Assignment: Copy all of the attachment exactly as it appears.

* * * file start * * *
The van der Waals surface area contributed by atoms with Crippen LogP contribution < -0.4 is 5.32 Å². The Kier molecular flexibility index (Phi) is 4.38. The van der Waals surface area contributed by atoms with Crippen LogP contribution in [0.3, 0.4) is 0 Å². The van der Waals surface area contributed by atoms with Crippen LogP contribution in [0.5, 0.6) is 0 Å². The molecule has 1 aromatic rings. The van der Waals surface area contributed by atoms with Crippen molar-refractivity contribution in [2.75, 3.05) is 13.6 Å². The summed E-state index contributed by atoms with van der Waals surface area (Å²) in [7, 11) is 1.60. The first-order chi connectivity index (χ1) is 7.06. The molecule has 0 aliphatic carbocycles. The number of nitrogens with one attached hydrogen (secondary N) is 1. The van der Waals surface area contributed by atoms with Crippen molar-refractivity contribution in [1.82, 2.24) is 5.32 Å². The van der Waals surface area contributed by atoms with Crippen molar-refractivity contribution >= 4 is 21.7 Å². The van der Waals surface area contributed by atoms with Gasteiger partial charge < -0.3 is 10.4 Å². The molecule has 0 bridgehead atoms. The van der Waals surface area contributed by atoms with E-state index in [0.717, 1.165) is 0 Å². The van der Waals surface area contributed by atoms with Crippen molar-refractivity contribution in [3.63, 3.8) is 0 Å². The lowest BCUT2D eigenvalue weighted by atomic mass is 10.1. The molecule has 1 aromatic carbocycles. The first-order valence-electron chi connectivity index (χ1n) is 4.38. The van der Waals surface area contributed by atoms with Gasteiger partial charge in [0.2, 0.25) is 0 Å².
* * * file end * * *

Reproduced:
The van der Waals surface area contributed by atoms with Crippen LogP contribution < -0.4 is 5.32 Å². The Kier molecular flexibility index (Phi) is 4.38. The van der Waals surface area contributed by atoms with Crippen LogP contribution in [0.3, 0.4) is 0 Å². The van der Waals surface area contributed by atoms with Crippen LogP contribution in [0.5, 0.6) is 0 Å². The molecule has 1 aromatic rings. The van der Waals surface area contributed by atoms with Crippen molar-refractivity contribution in [2.75, 3.05) is 13.6 Å². The summed E-state index contributed by atoms with van der Waals surface area (Å²) in [7, 11) is 1.60. The first-order chi connectivity index (χ1) is 7.06. The molecule has 0 aliphatic carbocycles. The number of nitrogens with one attached hydrogen (secondary N) is 1. The van der Waals surface area contributed by atoms with Crippen molar-refractivity contribution in [1.82, 2.24) is 5.32 Å². The van der Waals surface area contributed by atoms with Crippen molar-refractivity contribution >= 4 is 21.7 Å². The van der Waals surface area contributed by atoms with Gasteiger partial charge < -0.3 is 10.4 Å². The molecule has 0 bridgehead atoms. The van der Waals surface area contributed by atoms with E-state index in [0.717, 1.165) is 0 Å². The van der Waals surface area contributed by atoms with Crippen molar-refractivity contribution in [3.63, 3.8) is 0 Å². The lowest BCUT2D eigenvalue weighted by atomic mass is 10.1. The molecule has 1 aromatic carbocycles. The first-order valence-electron chi connectivity index (χ1n) is 4.38. The van der Waals surface area contributed by atoms with Gasteiger partial charge in [0.2, 0.25) is 0 Å².